|Publication number||US5570754 A|
|Application number||US 08/197,393|
|Publication date||Nov 5, 1996|
|Filing date||Feb 16, 1994|
|Priority date||Feb 16, 1994|
|Publication number||08197393, 197393, US 5570754 A, US 5570754A, US-A-5570754, US5570754 A, US5570754A|
|Inventors||Dwight S. Stimson|
|Original Assignee||Stimson; Dwight S.|
|Export Citation||BiBTeX, EndNote, RefMan|
|Patent Citations (35), Referenced by (49), Classifications (38), Legal Events (4)|
|External Links: USPTO, USPTO Assignment, Espacenet|
The invention relates to a tractor, and to a trailer, for pulling and carrying cargo, machinery, tools and power sources, and in particular it relates to such a tractor and such a trailer which can maneuver in tight spaces or unusual terrain.
Tractors, and trailers designed to be pulled by them, have been in use almost as long as automotive vehicles. They are used to move many different types of loads, including cargoes, machinery, tools, and devices for supplying electric, pneumatic, or hydraulic power. Although tractors are often used to pull wheeled trailers, sometimes they drag or directly carry tools or loads.
One of the problems with many tractors and trailers is the amount of space they take to operate and turn. This can be of concern in any situation in which lack of maneuvering space is an issue, as it can be on factory floors, in warehouses, at construction sites, in truck yards, or in boat yards, just to name a few.
In shipyards, for example, it is often desirable to store ships, such as pleasure boats and yachts which have been taken out of the water, as close together as possible. This is because the waterfront real estate on which many boat yards and marinas are located is expensive. But most vehicles capable of pulling boat trailers, such as pickup trucks or truck tractor are highway vehicles which are normally at least twelve or fifteen feet long. Not only are such vehicles relatively large, which makes it difficult for them to fit into narrow spaces, but also they cannot turn sharply, further increasing the amount of space they require in which to operate. Most boat trailers are also difficult to maneuver, further decreasing the number of boats which can be stored in a given amount of real estate.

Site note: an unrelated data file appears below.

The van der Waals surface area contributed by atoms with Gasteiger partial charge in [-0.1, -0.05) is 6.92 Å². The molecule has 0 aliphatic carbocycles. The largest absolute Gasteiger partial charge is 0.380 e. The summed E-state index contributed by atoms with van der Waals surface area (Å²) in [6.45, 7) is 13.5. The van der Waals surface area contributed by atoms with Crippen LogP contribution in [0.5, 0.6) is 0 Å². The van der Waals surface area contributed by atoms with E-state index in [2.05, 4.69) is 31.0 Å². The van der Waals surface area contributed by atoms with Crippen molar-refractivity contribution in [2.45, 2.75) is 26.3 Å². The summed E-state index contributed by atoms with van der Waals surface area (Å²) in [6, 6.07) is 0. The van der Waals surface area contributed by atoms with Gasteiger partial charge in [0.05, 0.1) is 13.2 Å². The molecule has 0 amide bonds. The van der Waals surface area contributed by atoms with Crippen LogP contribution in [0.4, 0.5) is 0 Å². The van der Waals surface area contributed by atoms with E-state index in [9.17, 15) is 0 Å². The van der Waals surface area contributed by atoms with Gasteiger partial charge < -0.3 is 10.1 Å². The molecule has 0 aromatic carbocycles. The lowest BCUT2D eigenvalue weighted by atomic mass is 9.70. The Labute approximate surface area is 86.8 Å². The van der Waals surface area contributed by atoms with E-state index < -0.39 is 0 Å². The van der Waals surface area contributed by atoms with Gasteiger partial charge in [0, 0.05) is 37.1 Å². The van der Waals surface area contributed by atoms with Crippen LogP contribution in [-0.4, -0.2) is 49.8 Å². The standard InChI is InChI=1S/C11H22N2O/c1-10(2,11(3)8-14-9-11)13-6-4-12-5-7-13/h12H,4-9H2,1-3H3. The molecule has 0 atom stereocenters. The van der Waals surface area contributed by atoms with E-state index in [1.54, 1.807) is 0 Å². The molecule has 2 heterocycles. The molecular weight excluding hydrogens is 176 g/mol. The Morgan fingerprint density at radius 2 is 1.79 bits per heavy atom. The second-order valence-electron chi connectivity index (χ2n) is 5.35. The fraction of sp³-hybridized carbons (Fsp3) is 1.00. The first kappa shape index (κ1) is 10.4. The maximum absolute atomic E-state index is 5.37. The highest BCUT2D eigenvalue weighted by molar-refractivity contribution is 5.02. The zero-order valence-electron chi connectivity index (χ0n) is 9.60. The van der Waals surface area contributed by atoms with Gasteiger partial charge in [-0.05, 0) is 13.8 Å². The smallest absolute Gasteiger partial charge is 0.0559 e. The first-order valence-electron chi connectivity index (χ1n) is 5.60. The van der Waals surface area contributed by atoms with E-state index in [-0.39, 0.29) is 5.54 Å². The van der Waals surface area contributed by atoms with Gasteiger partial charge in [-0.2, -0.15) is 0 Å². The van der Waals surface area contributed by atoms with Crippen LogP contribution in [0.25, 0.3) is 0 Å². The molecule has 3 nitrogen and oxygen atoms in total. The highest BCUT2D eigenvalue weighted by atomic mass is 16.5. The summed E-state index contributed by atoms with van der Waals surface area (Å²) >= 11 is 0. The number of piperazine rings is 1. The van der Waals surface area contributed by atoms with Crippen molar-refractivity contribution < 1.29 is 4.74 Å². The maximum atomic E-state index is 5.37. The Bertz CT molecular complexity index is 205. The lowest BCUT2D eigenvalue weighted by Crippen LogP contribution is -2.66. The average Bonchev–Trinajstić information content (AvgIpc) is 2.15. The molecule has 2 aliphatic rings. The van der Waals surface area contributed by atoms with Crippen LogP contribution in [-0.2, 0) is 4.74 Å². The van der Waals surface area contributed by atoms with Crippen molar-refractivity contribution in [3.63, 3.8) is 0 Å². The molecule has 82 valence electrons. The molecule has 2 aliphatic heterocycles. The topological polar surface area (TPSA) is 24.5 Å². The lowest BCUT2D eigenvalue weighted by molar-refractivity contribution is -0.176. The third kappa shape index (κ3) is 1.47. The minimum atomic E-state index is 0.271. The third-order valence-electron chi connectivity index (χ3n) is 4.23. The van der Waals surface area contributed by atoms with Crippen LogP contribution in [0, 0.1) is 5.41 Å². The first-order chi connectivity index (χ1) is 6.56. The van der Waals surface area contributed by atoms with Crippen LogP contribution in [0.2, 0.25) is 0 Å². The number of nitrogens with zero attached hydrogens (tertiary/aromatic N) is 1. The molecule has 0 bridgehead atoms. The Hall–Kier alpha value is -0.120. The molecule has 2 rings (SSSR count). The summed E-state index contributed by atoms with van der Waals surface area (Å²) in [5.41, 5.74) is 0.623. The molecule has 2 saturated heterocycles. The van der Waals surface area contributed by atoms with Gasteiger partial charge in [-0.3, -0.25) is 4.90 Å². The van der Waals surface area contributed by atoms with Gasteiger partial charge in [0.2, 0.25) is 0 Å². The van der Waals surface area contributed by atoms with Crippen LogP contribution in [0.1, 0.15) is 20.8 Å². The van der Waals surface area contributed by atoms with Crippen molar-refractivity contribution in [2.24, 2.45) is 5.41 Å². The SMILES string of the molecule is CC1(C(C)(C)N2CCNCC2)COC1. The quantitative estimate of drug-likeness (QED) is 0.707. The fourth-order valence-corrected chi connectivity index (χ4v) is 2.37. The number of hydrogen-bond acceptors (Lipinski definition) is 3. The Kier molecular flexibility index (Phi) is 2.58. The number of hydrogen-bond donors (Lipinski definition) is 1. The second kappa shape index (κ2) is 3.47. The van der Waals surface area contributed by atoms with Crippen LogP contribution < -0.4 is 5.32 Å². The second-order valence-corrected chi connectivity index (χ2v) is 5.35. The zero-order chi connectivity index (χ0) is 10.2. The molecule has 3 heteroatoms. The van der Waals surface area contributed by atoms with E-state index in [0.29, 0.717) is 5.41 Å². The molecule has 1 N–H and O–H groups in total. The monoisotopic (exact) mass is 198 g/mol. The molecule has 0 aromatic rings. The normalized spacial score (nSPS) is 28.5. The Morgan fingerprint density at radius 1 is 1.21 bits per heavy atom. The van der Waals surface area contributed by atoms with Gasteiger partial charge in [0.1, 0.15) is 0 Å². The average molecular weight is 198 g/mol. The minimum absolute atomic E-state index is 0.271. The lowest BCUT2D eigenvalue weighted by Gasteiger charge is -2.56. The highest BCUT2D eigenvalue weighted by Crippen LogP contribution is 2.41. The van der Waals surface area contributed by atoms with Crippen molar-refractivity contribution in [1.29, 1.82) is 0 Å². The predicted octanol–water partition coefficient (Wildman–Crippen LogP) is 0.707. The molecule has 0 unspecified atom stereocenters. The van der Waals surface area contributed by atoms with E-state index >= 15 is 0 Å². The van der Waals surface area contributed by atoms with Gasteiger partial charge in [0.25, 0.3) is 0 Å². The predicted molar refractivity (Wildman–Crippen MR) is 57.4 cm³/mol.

It is common for tractors used with boat trailers to help launch and retrieve boats by backing the boat trailers down a launching ramp which descends to, and below, the water level. One of the problems in such launchings and retrievals is that the trailer often has to be placed sufficiently deeply in the water that its tractor must get wet, which can damage the tractor's parts.
Many devices carried or pulled by tractor's require hydraulic or electric power. For example, many boat trailers have hydraulic arms, to lift up, or let down the hull of a boat they are carrying. Usually such trailers contain their own hydraulic pump and a motor for powering it. This equipment adds to the cost of boat trailers, and it can be damaged when such trailers are placed below the water line in the launching of a boat.
It is not uncommon for boat yards and other businesses to want maneuverable tractors and trailers which can be used inside as well as outside. For example, many people in the boat industry often take boats to in-door boat shows. When this is done the boats have to be moved in crowded enclosed spaces, where normal gasoline powered tractors would create offensive pollution.
Often it is desirable to pull or carry cargoes or equipment on locations where traction is an issue. For example such cargoes or equipment often has to be transported in dirt, sand, or mud. Many vehicles are not equipped for transport on such terrains.
Unfortunately tractors, particularly ones designed for pushing and pulling heaving loads, are relatively expensive. Therefore it is desirable increase the possible uses of such vehicles to better justify their worth.
It is an object of the present invention to provide tractors and trailers which address the problems described above.
It is another object of the invention to provide tractors and trailers which are compact and maneuverable so they can operate in tight spaces.
It is yet another object of the present invention to provide tractors which are capable of supporting large tongue weights from the trailers they tow.
It is still another object of the invention to provide tractors which can be operated satisfactorily indoors as well as outdoors.
It is yet another object of the present invention to provide tractors and trailers which are useful in launching, retrieving, and storing boats.